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Risk Register Analysis

Risk Register Analysis

. Determine how to apply the risk driver method
. Determine how to identify a risk
. Evaluate different probabilities and impacts of risks
. Develop a risk register for evaluating costs

Purpose: As a project manager you will be responsible for determining risk, minimizing risk and
determining contingency plans for risks. Developing a risk register will help you identify risk, determine the
probability of the risk and determine how to minimize and setup contingencies for the risks.

Risk Register Analysis 2

Risk Drivers
A risk driver refers to an underlying factor, processes or errors that result into occurrence of
events that trigger a deviation from expected results or incurring of extra cost of operation in
order to meet the desired results (Martins et al, 2014). All businesses are vulnerable to risks and
risk drivers (Martins et al, 2014). In light to this, the following risk drivers were identified after a
risk analysis activity on a bank whose ATM machine provided incorrect amounts on the
customer’s register receipts at the window.

  1. According to Sullivan (2015), most states within the United States do not register,
    monitor, examine or limit the Automated Teller machines owned by both private
    individuals and their Independents Sales Organizations. Sponsoring banks of these ATMs
    should conduct sufficient due diligence and background checks on the ATMs and the
    Independent Sales Organizations. This is because the ATM or ISO ownership agreements
    may change without the sponsoring bank’s knowledge. This results in the ATMs
    becoming vulnerable to identity theft and money laundering schemes and ultimately theft.
    Therefore, the irregularity in the bank ATM that is providing incorrect amounts on the
    customer’s register receipts at the window could be as a result may be as a result of
    money laundering schemes or fraud.
  2. Additionally, banks nowadays conduct little or no due diligence on ATM machines
    before procurement since they transfer that role to the ISOs and subcontractors who
    distribute and supply ATM machines (Sivabalakrishnan et al., 2016). What this means is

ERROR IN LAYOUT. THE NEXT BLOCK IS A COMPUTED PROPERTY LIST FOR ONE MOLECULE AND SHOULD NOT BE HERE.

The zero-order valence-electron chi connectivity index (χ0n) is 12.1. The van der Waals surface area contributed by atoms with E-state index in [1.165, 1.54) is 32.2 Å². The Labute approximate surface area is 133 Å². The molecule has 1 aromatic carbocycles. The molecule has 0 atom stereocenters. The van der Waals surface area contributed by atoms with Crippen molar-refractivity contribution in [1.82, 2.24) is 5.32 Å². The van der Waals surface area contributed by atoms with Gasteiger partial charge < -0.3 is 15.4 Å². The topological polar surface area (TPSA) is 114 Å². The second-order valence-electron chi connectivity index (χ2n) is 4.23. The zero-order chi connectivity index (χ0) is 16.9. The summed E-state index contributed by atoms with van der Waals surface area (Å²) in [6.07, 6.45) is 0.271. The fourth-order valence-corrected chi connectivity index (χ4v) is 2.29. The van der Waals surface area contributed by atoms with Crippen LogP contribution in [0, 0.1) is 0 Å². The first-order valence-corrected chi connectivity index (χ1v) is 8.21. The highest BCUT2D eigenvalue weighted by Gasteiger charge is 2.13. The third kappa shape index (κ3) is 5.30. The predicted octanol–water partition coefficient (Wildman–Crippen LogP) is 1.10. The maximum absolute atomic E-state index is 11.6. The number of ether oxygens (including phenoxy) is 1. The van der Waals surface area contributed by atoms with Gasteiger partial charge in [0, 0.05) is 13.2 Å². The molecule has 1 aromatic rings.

that banks no longer conduct background checks on the ATM machines before purchase
    to ensure that they purchase machines that do not have errors or are not faulty since they
    trust the ISOs (Independent sales Organizations) and subcontractors to provide quality

Risk Register Analysis 3
machines. This leads to procurement of machines that are faulty and erroneous. The bank
ATM that is providing incorrect amounts on the customer’s register receipts at the
window could be as a result of the above mentioned risk driver.

  1. Another risk driver is when the ISOs sell and distribute the ATM machines through
    subcontractors who are unknown to the sponsoring backs (Sivabalakrishnan et al., 2016).
    Failure to conduct due diligence results in the unknown subcontractors operating the
    ATM machines in fraudulent activities under the bank’s radar. An example of a money-
    laundering scheme is where the subcontractors replenish the ATMs with dirty money that
    is consequently withdrawn by unsuspecting customers. These schemes cause overloads
    on the ATM machines thereby causing irregular activities and system failure. This risk
    register analysis identified this risk as a possible risk causing the ATM to provide
    incorrect amounts on the customer’s register receipts at the ATM’s window.

Risk Register Analysis 4

Probability of Occurrence of the Risk
The following risk register shows the probability of occurrence for these risks and the impact they will have to the customer. The first
table shows the grades/rating for probability of occurrence of the risk while the second is the risk assessment register
REGISTER OBJECTIVE: Identify, Mitigate and eliminate risks leading to irregular ATM activities

Rating for Likelihood of occurrence

Grade Grade Probability of Occurrence
A High probability
B Medium Probability
C Low probability

Risk Register Analysis 5

ID #
Risk Description Suitable Contingency Plan
(Possible course of action in
case risk occurs)

Impact to customer
(How will occurrence of the
risk affect the customer)

Probability of

1 Most states in the US do not
register or monitor ATMs.
Unmonitored ATMs result are
susceptible to fraudulent
activities, which may be